Book Excerpt: Childhood Adventures

We wriggled into our swimsuits and laced up our sneakers. Mom slathered on us the same Coppertone baby sunscreen I use today on my sensitive skin. Kristen, my cousin Chris, and I skipped down the dirt road to the bank of mail boxes, off on our childhood adventures. Mom and Uncle Alan trailed behind. We waited for them to catch up.

Childhood Adventures

Kristen and I usually played in this tiny grove of trees when we walked down to get the mail. Sometimes Freddie from the trailer across the cul-de-sac would join us. I was obsessed with archeology and we’d often look for dinosaur bones, pottery artifacts, and Roman coins beneath rocks, the raspberry bushes, and those bushes whose flowers shot their insides at us when we touched them. All we found were ants, garter snakes, and toads. There was a twenty foot trail that led back from the rural metal mail boxes and cherry red Ithaca Journal newspaper boxes, through overgrown raspberry bushes to the creek, which flowed eight miles north into the West Branch Cayuga Inlet of Cayuga Lake.

New York State Parks

The state parks around Cayuga Lake – Taughannock Falls, Robert H. Treman, Buttermilk Falls, and the eponymous Cayuga Lake State Park – served as the backdrop to our summer vacations. Mom packed a picnic basket with grapes, Wheat Thins, peanut butter and jelly sandwiches, and water, loaded us into the Ford Tempo, and off we went for a day of swimming in lake or in the natural pools at the bottom of waterfalls. We huffed our way up the trails above each park’s falls, admiring the walls of crumbling slate that created the gorges the Ithaca area is known for. Dad joined us in the afternoon after teaching summer school math. Sometimes if we had time to go further afield we would drive up Route 89 to the Seaway Trail and on to Fair Haven Beach State Park to swim in sandy Lake Ontario or we’d head south to Watkins Glen State Park where Dad was once mistaken for Mike Ditka, the famous Chicago Bears’ coach of the 1980s. Just as often we stayed at home to play in our yard or explore the creek.

“Our” Creek

We three kids splashed into the creek and Mom and Uncle Alan eased in after us. While brother and sister both grew up in the Bronx, Mom embraced the rural life we lived. Uncle Alan who now lived in a suburb of Philadelphia looked a little uncomfortable using the creek as our hiking trail.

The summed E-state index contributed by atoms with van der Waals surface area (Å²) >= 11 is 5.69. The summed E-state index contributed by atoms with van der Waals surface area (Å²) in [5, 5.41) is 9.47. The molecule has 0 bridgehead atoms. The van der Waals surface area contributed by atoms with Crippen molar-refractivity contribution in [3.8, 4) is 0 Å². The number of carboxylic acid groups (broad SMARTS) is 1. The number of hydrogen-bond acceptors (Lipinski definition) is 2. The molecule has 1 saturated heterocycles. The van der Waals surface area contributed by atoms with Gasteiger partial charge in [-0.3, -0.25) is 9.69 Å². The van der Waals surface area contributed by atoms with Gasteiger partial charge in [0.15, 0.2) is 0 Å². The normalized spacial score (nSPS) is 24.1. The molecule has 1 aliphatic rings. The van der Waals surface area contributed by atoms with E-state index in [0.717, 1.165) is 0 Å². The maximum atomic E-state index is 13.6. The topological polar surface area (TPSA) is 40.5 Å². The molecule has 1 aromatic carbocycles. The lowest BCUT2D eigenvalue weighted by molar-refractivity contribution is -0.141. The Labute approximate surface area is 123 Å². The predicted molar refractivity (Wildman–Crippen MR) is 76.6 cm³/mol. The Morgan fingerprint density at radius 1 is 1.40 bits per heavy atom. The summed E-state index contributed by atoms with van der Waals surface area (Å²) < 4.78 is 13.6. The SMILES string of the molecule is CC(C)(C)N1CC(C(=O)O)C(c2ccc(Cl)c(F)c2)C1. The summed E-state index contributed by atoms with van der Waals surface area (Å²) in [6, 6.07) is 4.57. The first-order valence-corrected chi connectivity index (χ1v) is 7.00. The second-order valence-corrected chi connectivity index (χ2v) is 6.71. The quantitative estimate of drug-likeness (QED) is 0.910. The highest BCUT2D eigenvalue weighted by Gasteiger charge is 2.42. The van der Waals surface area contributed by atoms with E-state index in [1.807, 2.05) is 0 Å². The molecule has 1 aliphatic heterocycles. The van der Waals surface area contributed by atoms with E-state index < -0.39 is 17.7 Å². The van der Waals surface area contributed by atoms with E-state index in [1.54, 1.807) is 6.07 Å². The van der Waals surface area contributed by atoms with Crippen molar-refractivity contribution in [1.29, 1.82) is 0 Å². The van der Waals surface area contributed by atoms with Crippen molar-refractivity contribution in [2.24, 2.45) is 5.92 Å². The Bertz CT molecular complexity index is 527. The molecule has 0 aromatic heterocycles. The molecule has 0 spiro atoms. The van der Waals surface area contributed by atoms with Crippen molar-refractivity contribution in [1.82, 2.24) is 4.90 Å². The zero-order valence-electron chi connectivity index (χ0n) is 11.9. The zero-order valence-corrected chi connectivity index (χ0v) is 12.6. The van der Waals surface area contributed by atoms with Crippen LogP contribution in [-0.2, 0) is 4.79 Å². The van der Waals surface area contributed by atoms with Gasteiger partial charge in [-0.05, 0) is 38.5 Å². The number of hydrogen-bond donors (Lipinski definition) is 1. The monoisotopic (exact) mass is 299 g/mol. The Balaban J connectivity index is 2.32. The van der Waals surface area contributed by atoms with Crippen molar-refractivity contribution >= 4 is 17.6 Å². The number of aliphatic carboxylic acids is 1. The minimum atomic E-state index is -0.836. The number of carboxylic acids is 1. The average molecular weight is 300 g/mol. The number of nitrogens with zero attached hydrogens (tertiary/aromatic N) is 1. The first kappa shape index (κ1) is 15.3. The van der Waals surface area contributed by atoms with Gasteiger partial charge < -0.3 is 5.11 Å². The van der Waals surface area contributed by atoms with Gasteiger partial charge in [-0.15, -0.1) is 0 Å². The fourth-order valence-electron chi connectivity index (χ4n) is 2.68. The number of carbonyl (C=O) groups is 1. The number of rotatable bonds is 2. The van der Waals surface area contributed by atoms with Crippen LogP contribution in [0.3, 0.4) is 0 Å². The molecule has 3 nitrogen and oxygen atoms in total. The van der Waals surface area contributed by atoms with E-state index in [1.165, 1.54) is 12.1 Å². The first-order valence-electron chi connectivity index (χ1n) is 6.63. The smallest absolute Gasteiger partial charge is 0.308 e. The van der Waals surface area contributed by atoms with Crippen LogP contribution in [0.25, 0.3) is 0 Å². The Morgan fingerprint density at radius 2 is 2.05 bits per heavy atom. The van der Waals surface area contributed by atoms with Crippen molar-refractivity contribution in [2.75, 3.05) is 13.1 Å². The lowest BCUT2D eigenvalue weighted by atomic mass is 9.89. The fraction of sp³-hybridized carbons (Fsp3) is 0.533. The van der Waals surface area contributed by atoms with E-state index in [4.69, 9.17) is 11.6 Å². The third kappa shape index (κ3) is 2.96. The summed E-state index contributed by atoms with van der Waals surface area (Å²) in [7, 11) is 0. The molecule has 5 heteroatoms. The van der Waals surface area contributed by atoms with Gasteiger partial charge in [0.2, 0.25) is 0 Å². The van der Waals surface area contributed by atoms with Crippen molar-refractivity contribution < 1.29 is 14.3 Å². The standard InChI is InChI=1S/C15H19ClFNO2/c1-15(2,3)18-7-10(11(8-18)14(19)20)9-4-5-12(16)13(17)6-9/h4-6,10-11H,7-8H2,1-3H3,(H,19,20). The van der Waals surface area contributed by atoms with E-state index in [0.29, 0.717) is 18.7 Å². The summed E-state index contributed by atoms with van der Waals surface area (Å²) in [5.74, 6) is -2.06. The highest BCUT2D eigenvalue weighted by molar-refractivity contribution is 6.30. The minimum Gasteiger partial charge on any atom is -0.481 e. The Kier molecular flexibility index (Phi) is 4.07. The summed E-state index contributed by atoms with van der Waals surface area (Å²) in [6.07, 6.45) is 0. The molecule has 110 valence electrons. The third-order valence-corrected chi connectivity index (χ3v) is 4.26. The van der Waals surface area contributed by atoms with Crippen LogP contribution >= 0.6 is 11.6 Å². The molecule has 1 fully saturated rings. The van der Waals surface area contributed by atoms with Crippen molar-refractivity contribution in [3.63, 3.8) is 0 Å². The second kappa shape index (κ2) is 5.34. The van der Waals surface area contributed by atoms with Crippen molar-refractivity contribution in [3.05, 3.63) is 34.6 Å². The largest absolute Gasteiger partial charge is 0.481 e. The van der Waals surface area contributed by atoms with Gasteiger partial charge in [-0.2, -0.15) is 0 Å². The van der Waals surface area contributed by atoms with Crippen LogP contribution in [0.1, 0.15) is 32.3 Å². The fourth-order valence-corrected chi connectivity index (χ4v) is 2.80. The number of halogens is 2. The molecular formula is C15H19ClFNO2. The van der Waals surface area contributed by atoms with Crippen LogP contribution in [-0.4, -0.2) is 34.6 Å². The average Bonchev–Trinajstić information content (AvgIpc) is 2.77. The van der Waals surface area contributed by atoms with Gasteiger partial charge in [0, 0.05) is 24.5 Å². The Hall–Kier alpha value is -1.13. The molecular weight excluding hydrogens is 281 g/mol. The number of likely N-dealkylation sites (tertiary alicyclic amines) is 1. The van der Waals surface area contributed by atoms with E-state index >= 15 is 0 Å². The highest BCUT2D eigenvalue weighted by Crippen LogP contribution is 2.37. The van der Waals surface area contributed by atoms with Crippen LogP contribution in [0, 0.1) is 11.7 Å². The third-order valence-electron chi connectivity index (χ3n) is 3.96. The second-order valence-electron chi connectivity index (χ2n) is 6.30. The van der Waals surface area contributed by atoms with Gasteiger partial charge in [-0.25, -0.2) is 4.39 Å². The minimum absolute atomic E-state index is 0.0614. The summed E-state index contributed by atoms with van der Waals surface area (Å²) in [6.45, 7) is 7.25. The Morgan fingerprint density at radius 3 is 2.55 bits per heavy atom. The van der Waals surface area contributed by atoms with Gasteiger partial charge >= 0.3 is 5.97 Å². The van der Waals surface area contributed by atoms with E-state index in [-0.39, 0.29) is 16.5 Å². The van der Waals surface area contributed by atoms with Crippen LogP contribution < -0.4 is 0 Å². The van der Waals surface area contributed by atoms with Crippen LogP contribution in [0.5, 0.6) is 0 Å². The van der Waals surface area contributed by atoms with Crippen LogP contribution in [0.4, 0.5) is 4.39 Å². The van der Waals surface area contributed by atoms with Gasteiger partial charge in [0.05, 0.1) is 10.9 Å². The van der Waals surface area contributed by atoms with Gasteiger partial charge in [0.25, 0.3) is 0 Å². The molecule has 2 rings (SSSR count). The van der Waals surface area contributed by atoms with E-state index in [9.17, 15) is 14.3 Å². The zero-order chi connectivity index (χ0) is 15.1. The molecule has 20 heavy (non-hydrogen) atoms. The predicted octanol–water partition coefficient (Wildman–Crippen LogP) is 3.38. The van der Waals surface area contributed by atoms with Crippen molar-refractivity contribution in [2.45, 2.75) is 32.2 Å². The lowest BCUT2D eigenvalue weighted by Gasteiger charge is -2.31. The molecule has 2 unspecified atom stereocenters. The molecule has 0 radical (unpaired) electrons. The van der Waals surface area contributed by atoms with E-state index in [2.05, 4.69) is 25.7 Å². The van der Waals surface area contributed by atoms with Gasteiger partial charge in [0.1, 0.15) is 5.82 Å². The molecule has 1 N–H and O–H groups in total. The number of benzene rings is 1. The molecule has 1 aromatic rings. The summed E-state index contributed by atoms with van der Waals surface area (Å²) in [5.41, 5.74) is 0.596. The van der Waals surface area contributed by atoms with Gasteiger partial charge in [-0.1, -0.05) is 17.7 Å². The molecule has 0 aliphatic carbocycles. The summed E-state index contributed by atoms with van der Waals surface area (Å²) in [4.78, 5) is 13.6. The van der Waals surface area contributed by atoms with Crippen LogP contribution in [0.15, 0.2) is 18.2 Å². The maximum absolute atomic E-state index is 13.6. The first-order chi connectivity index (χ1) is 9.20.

“Look at those lily white feet,” Mom laughed.

Once in the creek and with somewhat stable footing, we surveyed what lay ahead of us. Smooth rock tops dotted the way and the water scrambled around them and us, splashing our shins. We stopped to examine minnows swimming in quieter pools along the shore. We ate wild raspberries, their tartness tickling the spot beneath our tongues at the back of our jaws. The sound of big water began to drown out the drone of the cicadas. Uncle Alan raised an eyebrow at Mom.

“Our” Waterfall

We rounded the bend and our own private waterfall appeared. It sat behind our trailer but the spring rains had washed out the trail that wound through the forest from our shed. It probably wasn’t ours but no one else seemed to venture back, to use its large shelf as a stage, to use its slope as a water slide. Their loss. Today my sister, cousin, and I created a new Broadway show, belting out off-pitch tunes over the rush of water behind us.

After about an hour, our lips were blue and our teeth chattered. Mom and Uncle Alan shepherded us back down the creek to our overgrown trail at the mailboxes. We raced back up the hill to our trailer, laughing and out of breath and warm again.

I’m writing a career change memoir and I’d love your feedback as I post small ~300 word blurbs. What do you want to know more about? What works for you? What doesn’t work for you? Comment below or e-mail me.

2 Responses to “Book Excerpt: Childhood Adventures

  • I’m really enjoying this so far! Nature immersion in local settings was a significant part of my childhood and current experience. I enjoy reading about other’s experiences finding connection with the natural world. Keep up the good work!

    • Thank you! Slowly but surely, it’s coming along. 🙂

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